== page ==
BEST STUDENT PAPER WINNERS WILL BE ANNOUNCED AT THE
2021 IEEE PHOTONICS CONFERENCE CLOSING CEREMONY
THURSDAY 21 OCTOBER 2021 2:00 PM – 3:45 PM (EDT)
Ricardo Bustos-Ramirez, University of Central Florida, USA
“Optical Synchronization Between a Dissipative Kerr Soliton and a Chip-scale Mmode-locked Laser”
A 305 GHz dissipative Kerr soliton is synchronized to a chip-scale 10 GHz mode-locked laser through regenerative harmonic injection locking, the repetition rate stability of the mode-locked laser after synchronization is shown to be 10^-9 at 100 ms.
Adam Dadey, University of Virginia, USA
“Cryogenic Noise of Staircase Avalanche Photodiodes”
We demonstrate very low-noise characteristics at 115 K for 3-step and 5-step staircase avalanche photodiodes with gains of ~9 and ~30 respectively.
Eleni Margariti, Institute of Photonics, Department of Physics, University of Strathclyde, United Kingdom
“Sub-micron-accuracy Automated Position and Rotation Registration Method for Transferred Devices”
We demonstrate a high accuracy and throughput automated method for the spatial registration of micron-scale devices on planar chips. The system is used to assess the yield, spatial pitch, and rotation of mass transfer-printed membrane devices (here micro-LEDs for illustration) using simple optical microscopy tools.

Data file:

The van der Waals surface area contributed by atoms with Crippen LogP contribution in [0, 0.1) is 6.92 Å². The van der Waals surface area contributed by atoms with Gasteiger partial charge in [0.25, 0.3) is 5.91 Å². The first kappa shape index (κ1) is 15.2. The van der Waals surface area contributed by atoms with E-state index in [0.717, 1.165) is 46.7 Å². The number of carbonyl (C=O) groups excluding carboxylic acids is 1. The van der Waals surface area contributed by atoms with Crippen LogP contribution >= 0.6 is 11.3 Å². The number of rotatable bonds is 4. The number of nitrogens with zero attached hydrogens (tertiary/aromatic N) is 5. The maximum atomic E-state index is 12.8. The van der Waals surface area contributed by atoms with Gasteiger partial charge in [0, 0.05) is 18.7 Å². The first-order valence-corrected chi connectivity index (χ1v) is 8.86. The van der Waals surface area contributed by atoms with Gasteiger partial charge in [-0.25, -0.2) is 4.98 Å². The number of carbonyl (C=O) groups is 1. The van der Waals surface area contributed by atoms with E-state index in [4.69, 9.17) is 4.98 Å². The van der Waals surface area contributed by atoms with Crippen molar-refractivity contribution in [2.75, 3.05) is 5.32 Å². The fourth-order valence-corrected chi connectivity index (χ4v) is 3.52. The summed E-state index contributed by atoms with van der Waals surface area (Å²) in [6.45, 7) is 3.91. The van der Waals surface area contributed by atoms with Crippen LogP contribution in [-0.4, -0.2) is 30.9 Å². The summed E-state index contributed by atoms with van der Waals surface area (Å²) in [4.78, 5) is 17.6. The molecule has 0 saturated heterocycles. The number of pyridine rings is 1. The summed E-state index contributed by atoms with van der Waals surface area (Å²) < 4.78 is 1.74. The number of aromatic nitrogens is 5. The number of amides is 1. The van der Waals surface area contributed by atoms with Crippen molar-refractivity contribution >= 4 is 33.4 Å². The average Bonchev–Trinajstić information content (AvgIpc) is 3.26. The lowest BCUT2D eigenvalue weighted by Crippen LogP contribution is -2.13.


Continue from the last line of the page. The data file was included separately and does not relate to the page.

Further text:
Arijit Misra, Technische Universität Braunschweig, Germany
“Modulator-based Sinc-sequence Sampled Time and Frequency Multiplexed QAM Signal Transmission”
A simple technique for the orthogonal time multiplexing and demultiplexing of quadrature amplitude modulated (QAM) signals is demonstrated. To demultiplex a time signal from a parallel time-wavelength multiplexed superchannel, a Mach-Zehnder. Modulator is sufficient for I and Q without the need of any optical filter.
Xiaohui Xu, Purdue University, USA
“Deterministic Creation of Quantum Emitters in Hexagonal Boron Nitride on Non-patterned Substrates”
We propose and demonstrate a novel method to create quantum emitters in hexagonal boron nitride (hBN) with an atomic force microscope. This technique applies to hBN flakes on flat (non-patterned) substrates that are compatible with integrated quantum devices. A single-photon-emitter yield of up to 36% is achieved.